Once again Dallas, TX has officially proclaimed the month of June to be Pride Month. This is in response to a request brought forth by the LGBT task force, commemorating the Stonewall Riots, one of the first major public battles toward equality for homosexual US citizens. In many ways the homosexual community is still treated like second class citizens, though they have gained a lot of headway in the decades which have passed since this historic event. All politics aside, this got me thinking about what I’m proud of. The list has changed over the years, but a few key aspects of life have informed both my identity, and are the anchors of my pride.
A primary factor in my life is my faith. I am a committed Christian, and I’m proud of my faith, and the heritage and direction it gives to my life. In recent years I feel like many have tried to make me feel guilty about such a traditional view, but let’s take a moment to clear the air. I don’t think that every Muslim is out to kill. The adherents to Islam I have met are intelligent people who never appear to be on the edge of murder. I don’t feel religious people have the right to ridicule homosexuals. It’s not our place to make anyone else feel like less of a human, or to cast scorn, hatred, or derision upon anyone, for any reason, sexual orientation included. I don’t disregard science due to blind adherence to the Bible. Actually, I think the two can go hand in hand. No, I don’t think the world is only 6,000 years old, and my children have been vaccinated. My best friend of over 20 years is an atheist – I will never exclude you for thinking differently than I do. Christianity has received a lot of bad press in recent years, but I know that it has taken me from an immature man child with no goals to a successful man with a great career, good friends and a wonderful family.
And on that note, I’m proud of my family. I have a beautiful, intelligent, creative wife who is a constant source of wonder and amazement. Seriously, she has ideas that would never cross my mind, and often fills in the gaps in my own thought process. We have two beautiful little girls, and a son with Asperger’s Syndrome. We are not a perfect family. We disagree, and sometimes mom and dad are too tired or stressed after a day of dealing with the black and white world view of an individual with an autism spectrum disorder. If you’ve ever seen the television show “Parenthood” take note of character Max Braverman. I assure you it’s a very accurate depiction of the stresses that come with a child on the autism spectrum. This year has seen our aspie son, the oldest of our three, make huge strides toward maturity, while our youngest, a girl of four with a wit sharper than many adults, enter preschool. While we are flawed in many ways, I am proud to be the father and husband to a loving, challenging family.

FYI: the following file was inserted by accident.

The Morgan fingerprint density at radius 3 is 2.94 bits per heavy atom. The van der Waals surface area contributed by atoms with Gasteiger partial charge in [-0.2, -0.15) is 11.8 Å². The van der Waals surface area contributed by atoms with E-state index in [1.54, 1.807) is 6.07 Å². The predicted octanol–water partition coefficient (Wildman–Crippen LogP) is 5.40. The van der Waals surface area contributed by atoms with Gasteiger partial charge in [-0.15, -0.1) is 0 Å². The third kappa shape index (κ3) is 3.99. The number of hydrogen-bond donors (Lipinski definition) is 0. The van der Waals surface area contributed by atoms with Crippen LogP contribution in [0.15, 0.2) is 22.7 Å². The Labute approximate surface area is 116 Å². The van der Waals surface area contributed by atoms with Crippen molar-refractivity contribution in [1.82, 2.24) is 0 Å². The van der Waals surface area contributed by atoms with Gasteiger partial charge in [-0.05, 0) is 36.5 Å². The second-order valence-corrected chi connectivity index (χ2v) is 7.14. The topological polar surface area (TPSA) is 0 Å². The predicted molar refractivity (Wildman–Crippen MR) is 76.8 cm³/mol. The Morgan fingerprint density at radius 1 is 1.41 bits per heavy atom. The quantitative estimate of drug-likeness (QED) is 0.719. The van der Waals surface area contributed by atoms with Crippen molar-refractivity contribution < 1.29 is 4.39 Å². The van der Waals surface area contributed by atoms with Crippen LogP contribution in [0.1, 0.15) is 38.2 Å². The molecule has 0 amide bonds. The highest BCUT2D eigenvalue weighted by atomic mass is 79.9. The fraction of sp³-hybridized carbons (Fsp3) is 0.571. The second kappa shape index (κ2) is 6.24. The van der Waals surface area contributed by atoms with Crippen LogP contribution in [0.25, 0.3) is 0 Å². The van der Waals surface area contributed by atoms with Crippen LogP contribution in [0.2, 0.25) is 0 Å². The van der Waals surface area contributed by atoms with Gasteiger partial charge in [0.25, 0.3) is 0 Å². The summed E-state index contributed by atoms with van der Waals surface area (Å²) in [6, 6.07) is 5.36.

I am proud of my heritage. I have already mentioned the Christian heritage that grounds my faith, but in a way many of us can relate to I am proud of my country. The USA has made its share of mistakes, and while I often disagree with those in power, I like the fact that we can all be equal. Christian and atheist, gay and straight, no matter your outlook, spirituality, race, creed or disability (and we all have disabilities to one extent or another), we are allowed to live as we see fit, barring that we injure no other. That’s awesome. Yes, I know many are looked down on for various reasons, but when I see countries in the Middle East stoning homosexuals and publicly shaming, or even murdering, people who oppose the predominant faith, I’m glad that people of dissimilar views are allowed to live, more than this – expected to live, unmolested in my country.
To go even deeper, I recently introduced my children to our racial heritage by visiting a local museum dedicated to the Native Americans that originally populated our area. I am but a few generations removed from those who lived on the reservation. It was difficult to explain to my children that we have a rich heritage that does not require wearing animal skins, donning feathers and dancing around a fire. Native Americans have left an indelible mark on this nation, and are present in every industry and walk of life in the US. While my family may not practice the traditions of our forebears, it’s important to know where we come from, and to know take pride in how far we have come, as a society, as a racial group, and as individuals.
Whether you agree with Dallas or not, we all have something we’re proud of. I don’t know what it’s like to be discriminated against because of my sexuality, but I do know how it feels to be an outcast in other areas of life. How it feels to be the only Christian in the room when others are discussing macroevolution – scorned for my views, but still proud of my faith. How it feels to be the father of the kid with Asperger’s who is in tears because he doesn’t fit it with the other kids, yet still feeling pride in his small steps that other kids his age are leaps beyond. To be proud of my heritage when all others think of are the clichés seen on television and movie screens, which are often miles removed from the truth. This June I will celebrate Pride Month by taking stock of the things I am proud of, and remembering that I don’t have the right to tear down another for theirs. By living this way I hope to rise above the static around me to find hope, respect and fellowship, even with those whose views I may not fully understand.